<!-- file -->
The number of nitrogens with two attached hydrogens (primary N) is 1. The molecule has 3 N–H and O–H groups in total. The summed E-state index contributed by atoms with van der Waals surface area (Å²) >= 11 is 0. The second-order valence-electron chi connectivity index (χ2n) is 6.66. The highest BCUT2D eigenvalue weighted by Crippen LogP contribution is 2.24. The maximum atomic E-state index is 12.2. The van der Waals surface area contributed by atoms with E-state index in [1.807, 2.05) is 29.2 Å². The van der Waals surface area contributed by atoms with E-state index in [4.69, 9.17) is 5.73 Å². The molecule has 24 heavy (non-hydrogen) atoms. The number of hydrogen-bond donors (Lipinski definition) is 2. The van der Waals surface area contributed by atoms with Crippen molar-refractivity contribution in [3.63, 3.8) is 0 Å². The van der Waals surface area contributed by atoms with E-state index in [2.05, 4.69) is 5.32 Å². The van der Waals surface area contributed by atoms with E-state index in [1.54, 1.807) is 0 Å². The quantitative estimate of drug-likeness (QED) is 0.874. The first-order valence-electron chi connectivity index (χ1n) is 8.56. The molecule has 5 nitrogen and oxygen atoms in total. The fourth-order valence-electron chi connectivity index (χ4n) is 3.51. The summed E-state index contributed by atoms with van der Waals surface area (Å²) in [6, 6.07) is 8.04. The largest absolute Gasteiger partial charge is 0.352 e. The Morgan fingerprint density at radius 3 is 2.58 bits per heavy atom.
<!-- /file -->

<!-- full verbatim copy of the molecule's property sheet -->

The number of nitrogens with two attached hydrogens (primary N) is 1. The molecule has 3 N–H and O–H groups in total. The summed E-state index contributed by atoms with van der Waals surface area (Å²) >= 11 is 0. The second-order valence-electron chi connectivity index (χ2n) is 6.66. The highest BCUT2D eigenvalue weighted by Crippen LogP contribution is 2.24. The maximum atomic E-state index is 12.2. The van der Waals surface area contributed by atoms with E-state index in [1.807, 2.05) is 29.2 Å². The van der Waals surface area contributed by atoms with E-state index in [4.69, 9.17) is 5.73 Å². The molecule has 24 heavy (non-hydrogen) atoms. The number of hydrogen-bond donors (Lipinski definition) is 2. The van der Waals surface area contributed by atoms with Crippen molar-refractivity contribution in [3.63, 3.8) is 0 Å². The van der Waals surface area contributed by atoms with E-state index in [2.05, 4.69) is 5.32 Å². The van der Waals surface area contributed by atoms with E-state index in [1.54, 1.807) is 0 Å². The quantitative estimate of drug-likeness (QED) is 0.874. The first-order valence-electron chi connectivity index (χ1n) is 8.56. The molecule has 5 nitrogen and oxygen atoms in total. The fourth-order valence-electron chi connectivity index (χ4n) is 3.51. The summed E-state index contributed by atoms with van der Waals surface area (Å²) in [6, 6.07) is 8.04. The largest absolute Gasteiger partial charge is 0.352 e. The Morgan fingerprint density at radius 3 is 2.58 bits per heavy atom.